ghacks.net: With the rise of KDE 4.4 comes a new crop of desktop widgets (or Plasmoids). Earlier renditions of KDE 4.x saw the Plasmoids less than useful. The latest workings, however, have become quite useful, productive even.

Celebrate Presidents Day with SimplyMEPIS 8.5 beta5

Filed under
Linux

mepis.org: MEPIS has announced SimplyMEPIS 8.4.97, the fifth beta of MEPIS 8.5, now available from MEPIS and public mirrors. We have kernel 2.6.32.8, KDE 4.3.4, gtk 2.18.3-1, OpenOffice 3.1.1-12, Firefox 3.5.6-2, and K3b 1.70.0-b1.

10 Cool Firefox Add-Ons

Filed under
Software
Moz/FF

linuxplanet.com: This is a must-read for Firefox fans! We'll review 10 cool add-ons that will make your cross-platform Mozilla web browser even better. We'll review add-ons to help fix annoyances, save time, discover advanced functionality, and stay connected.

Ubuntu single sign on service launched

Filed under
Web
Ubuntu

blog.canonical.com: We are pleased to announce the launch of the brand new Ubuntu single sign on service. The goal of this service is to provide a single, central login service for all Ubuntu-related sites, thus making it more convenient for Ubuntu users and community members.

Linux desktops: you say no

Filed under
Linux

zdnet.co.uk/blog: The bottom line? It's a lot easier to roll out Linux desktops to users who only do one thing, known in the trade as transaction workers, and for professional workers. And attitudes are swinging in favour of Linux -- but it's no longer just a technological so much as a cultural and financial decision.

Aava Mobile unveils world’s first fully open mobile device

Filed under
Hardware
OSS

slashgear.com: Android is open, but the hardware that runs it is not. There are hardly any open source hardware or mobile devices in the market. With the MWC in full swing, Aava Mobile has unveiled what is supposed to be the first fully open mobile device.

5 New Things about Windows 8 and Ubuntu 10.04

Filed under
Linux
Microsoft

linuxtree.blogspot: We all know that Canonical and Microsoft are going to launch there products in few months , So i thought of writing a post about new products Windows 8 and Ubuntu 10.04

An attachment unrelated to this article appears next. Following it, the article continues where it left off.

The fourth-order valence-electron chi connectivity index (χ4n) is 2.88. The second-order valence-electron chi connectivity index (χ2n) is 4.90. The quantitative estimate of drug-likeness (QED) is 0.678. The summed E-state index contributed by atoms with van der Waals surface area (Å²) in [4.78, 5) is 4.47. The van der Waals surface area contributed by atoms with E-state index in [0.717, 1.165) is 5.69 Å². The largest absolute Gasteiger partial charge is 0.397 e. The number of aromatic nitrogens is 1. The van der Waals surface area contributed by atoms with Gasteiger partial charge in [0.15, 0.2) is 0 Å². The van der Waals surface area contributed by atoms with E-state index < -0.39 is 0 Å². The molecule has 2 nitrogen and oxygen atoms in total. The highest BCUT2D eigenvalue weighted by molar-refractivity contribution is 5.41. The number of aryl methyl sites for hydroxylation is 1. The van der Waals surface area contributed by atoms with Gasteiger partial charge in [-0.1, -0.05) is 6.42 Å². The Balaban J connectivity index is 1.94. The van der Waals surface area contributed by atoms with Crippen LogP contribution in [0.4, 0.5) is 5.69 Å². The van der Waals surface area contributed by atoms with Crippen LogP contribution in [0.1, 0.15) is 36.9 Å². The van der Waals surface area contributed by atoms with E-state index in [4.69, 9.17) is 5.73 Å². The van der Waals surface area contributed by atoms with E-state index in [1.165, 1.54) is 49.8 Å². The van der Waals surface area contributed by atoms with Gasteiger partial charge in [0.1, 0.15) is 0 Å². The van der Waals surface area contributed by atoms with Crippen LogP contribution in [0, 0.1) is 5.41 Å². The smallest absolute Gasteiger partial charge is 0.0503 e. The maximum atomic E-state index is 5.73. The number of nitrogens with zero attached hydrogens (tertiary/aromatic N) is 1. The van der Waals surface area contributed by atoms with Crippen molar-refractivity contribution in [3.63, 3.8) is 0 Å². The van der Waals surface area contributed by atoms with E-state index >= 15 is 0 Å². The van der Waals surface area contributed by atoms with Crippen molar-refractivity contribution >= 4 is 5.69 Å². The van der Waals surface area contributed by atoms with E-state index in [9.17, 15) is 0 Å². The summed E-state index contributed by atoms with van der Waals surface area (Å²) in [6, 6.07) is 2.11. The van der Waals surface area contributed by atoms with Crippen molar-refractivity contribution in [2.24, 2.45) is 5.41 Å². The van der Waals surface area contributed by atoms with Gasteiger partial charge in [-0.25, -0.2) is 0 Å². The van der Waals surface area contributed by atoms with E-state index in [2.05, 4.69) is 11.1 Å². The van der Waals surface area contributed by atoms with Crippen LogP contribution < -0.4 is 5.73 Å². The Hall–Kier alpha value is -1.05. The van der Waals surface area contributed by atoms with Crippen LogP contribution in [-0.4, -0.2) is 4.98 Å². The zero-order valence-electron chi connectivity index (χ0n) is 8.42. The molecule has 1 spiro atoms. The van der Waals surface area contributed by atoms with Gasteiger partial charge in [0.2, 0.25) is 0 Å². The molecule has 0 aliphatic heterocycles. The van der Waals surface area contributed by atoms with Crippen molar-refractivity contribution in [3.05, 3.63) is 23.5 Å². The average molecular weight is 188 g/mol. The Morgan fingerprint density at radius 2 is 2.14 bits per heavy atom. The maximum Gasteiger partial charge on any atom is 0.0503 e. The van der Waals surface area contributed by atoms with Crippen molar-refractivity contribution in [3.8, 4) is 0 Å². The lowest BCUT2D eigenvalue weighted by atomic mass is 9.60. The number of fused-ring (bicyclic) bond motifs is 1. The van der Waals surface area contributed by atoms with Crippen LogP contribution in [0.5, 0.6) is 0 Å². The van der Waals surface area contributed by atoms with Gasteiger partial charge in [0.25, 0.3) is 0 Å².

8 Of The Best Linux Dockapps

Filed under
Software

maketecheasier.com: How much functionality can you pack into a 64×64 square? That’s the basic question behind many dockapps – utilities that can be run on the “dock” of many popular desktop environments.

Lubuntu: Not Just for Lusers

Filed under
Ubuntu

workswithu.com: For a long time, the Ubuntu family has had three members–Ubuntu, Kubuntu and Xubuntu. But that may change, with a new project, Lubuntu, vying for official endorsement by Canonical. Here’s a look at Lubuntu, and thoughts on what its future may hold.

The Linux Box to Market Ubuntu to U.S. Enterprise Users

Filed under
Linux

ANN ARBOR, Mich., February 16, 2010 – One of the most rapidly growing and popular operating systems, Ubuntu, is taking a significant run at the U.S.

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More in Tux Machines

today's leftovers

  • [LabPlot] Improved data fitting in 2.5
    Until now, the fit parameters could in principle take any values allowed by the fit model, which would lead to a reasonable description of the data. However, sometimes the realistic regions for the parameters are known in advance and it is desirable to set some mathematical constrains on them. LabPlot provides now the possibility to define lower and/or upper bounds for the fit parameters and to limit the internal fit algorithm to these regions only.
  • [GNOME] Maps Towards 3.28
    Some work has been done since the release of 3.26 in September. On the visual side we have adapted the routing sidebar to use a similar styling as is used in Files (Nautilus) and the GTK+ filechooser.
  • MX 17 Beta 2
  • MiniDebconf in Toulouse
    I attended the MiniDebconf in Toulouse, which was hosted in the larger Capitole du Libre, a free software event with talks, presentation of associations, and a keysigning party. I didn't expect the event to be that big, and I was very impressed by its organization. Cheers to all the volunteers, it has been an amazing week-end!
  • DebConf Videoteam sprint report - day 0
    First day of the videoteam autumn sprint! Well, I say first day, but in reality it's more day 0. Even though most of us have arrived in Cambridge already, we are still missing a few people. Last year we decided to sprint in Paris because most of our video gear is stocked there. This year, we instead chose to sprint a few days before the Cambridge Mini-Debconf to help record the conference afterwards.